A patient came into the Emergency Room the other day in congestive heart failure. Because her heart was weak, fluid was backing up into her lungs, making it difficult to breathe. It came up in our conversation that she was a singer, because it had been harder for her to sing recently secondary to the breathing problems. My ears immediately perked up, because I love singing (yet have no natural talent for it), and I’m always interested to hear how professional singers got their start, and if it’s possible for someone like me to ever become a great singer with practice.
I told her I could keep a tune but that I didn’t have any vibrato. She said, “Oh, vibrato, you don’t want that anyway.” I told her my voice was weak and thready and she said, “Strong is overrated. That’s what microphones are for.” I told her I bought some vocal exercises on CD but didn’t have enough time to do them. She stopped me and said, “You should just sing. Sing anywhere. Sing in the shower, in your car, when you’re walking, when you’re doing errands around your house. Just sing.”
When I got off work that day I took her advice. I sang a little bit on my walk home. My voice was weak, and I didn’t like how it sounded, but I did it anyway. I sang around my apartment when I was cleaning and doing dishes. I broke out my ukulele, which I hadn’t picked up in months, and wrote the beginning of my “Intern Year Ukulele Song” (a much anticipated follow up to the “Medical School Ukulele Song” of last year). I had so much fun it made me wonder why I hadn’t done it months ago.
The answer is sad, but common. It’s because I’ve been waiting for circumstances to be “just right” to do the things I really enjoy. I’ve been waiting to start playing ukulele again for when I have more time to practice. I’ve been waiting to start exercising for when I have more energy. I’ve been waiting to eat better for when I have the time and inclination to cook. And I’ve been waiting for the hard part of residency to pass – wanting to get it over with – before I start doing all the things that make me happy.
But waiting is a bad habit to get into – especially if you’re waiting to start living your life. And wanting time to pass because you don’t like where you’re at is a dangerous thing to do. All we have is time. Life is a bunch of time – a series of moments that come and go regardless of how well you use them. And then you die, because we all die eventually, and it’s just a matter of how and when. You really don’t know how much time you have before that happens, so you might as well start using the time you have to its full potential right now.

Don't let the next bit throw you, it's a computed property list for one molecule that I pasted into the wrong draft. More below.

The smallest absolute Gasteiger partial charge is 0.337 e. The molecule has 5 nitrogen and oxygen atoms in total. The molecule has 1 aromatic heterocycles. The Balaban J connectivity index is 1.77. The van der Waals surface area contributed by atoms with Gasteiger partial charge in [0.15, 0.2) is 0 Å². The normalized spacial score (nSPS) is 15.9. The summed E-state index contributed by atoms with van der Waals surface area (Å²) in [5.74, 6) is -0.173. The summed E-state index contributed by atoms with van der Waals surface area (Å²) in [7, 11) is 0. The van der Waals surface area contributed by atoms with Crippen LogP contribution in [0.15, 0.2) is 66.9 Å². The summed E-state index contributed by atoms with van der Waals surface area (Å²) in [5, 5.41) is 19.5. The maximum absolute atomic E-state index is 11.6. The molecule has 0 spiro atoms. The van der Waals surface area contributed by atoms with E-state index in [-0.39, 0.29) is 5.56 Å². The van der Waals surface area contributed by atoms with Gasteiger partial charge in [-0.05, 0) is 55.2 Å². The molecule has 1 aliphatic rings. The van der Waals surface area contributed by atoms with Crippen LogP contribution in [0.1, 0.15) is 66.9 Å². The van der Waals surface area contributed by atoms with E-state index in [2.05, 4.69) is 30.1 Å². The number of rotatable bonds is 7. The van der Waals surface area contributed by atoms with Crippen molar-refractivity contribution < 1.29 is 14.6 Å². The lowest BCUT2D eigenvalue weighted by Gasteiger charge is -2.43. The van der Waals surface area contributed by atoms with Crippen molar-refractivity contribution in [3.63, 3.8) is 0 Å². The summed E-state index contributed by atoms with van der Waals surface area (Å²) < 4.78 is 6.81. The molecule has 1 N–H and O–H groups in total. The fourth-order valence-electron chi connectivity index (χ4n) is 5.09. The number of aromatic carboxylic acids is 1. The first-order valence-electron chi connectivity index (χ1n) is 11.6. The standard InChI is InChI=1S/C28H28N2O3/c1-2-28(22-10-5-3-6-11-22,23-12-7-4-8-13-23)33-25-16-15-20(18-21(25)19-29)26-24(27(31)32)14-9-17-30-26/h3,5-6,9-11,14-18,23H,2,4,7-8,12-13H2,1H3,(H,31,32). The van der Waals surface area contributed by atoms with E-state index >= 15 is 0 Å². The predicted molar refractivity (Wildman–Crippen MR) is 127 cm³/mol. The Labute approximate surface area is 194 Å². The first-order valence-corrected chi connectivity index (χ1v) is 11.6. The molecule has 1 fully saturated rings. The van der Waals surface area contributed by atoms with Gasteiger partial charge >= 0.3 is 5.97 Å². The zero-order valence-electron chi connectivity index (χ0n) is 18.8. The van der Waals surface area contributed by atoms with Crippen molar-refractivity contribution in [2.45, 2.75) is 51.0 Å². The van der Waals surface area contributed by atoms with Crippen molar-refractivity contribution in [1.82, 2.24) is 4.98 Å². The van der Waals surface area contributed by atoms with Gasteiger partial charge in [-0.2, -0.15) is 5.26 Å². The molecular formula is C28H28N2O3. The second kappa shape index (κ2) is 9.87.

If you’ve gotten in the habit of waiting for time to pass, it can be hard to break, and it can be disheartening to feel you haven’t taken full advantage of the time you have, or to wonder if you if you’ve used your time the “right” way. Don’t be so hard on yourself. This realization is a chance for you wake up and reprogram the way you look at “now” and “later.” “Now” is the only thing that’s real. Every moment is “now.” “Later” is a concept that doesn’t really exist because by the time “later” comes, it’s actually “now.” This is not a lesson you learn once and then forget. It’s something you’ll need to remind yourself of again and again.
It’s not just about enjoying yourself in the present, but about deciding what you want your legacy to be. What do you want to be remembered for? What kind of contribution do you want to make? Maybe you want to start a company, write a book, create a movement, travel the world, or be a great parent or husband or friend. It doesn’t matter what it is a long as you recognize your values and goals and act in a way that is congruent with them, at every moment you can. You don’t just plan to do it, you do it right now. Don’t limit yourself. You are much more than what you do from nine to five in order to make money to pay the bills.
The patient I saw got much better with some breathing treatments and medication to help her get rid of the extra fluid. She was still there, waiting for some tests to come back, when my shift ended, and I waved at her as I walked out of the ER. She called out to me again, “Just sing!”
So what are you doing right now (besides reading this blog post, of course) to take full advantage of the time you have? Here’s what I’m going to do: I’m going to put this post up, even though I’m afraid no one will like it and I doubt success is coming. I’m going to go to the hospital today and have a meaningful impact on at least one patient, even if the hospital isn’t exactly where I want to be. And then I’m going to come home and jam on the ukulele.
Photo by Neal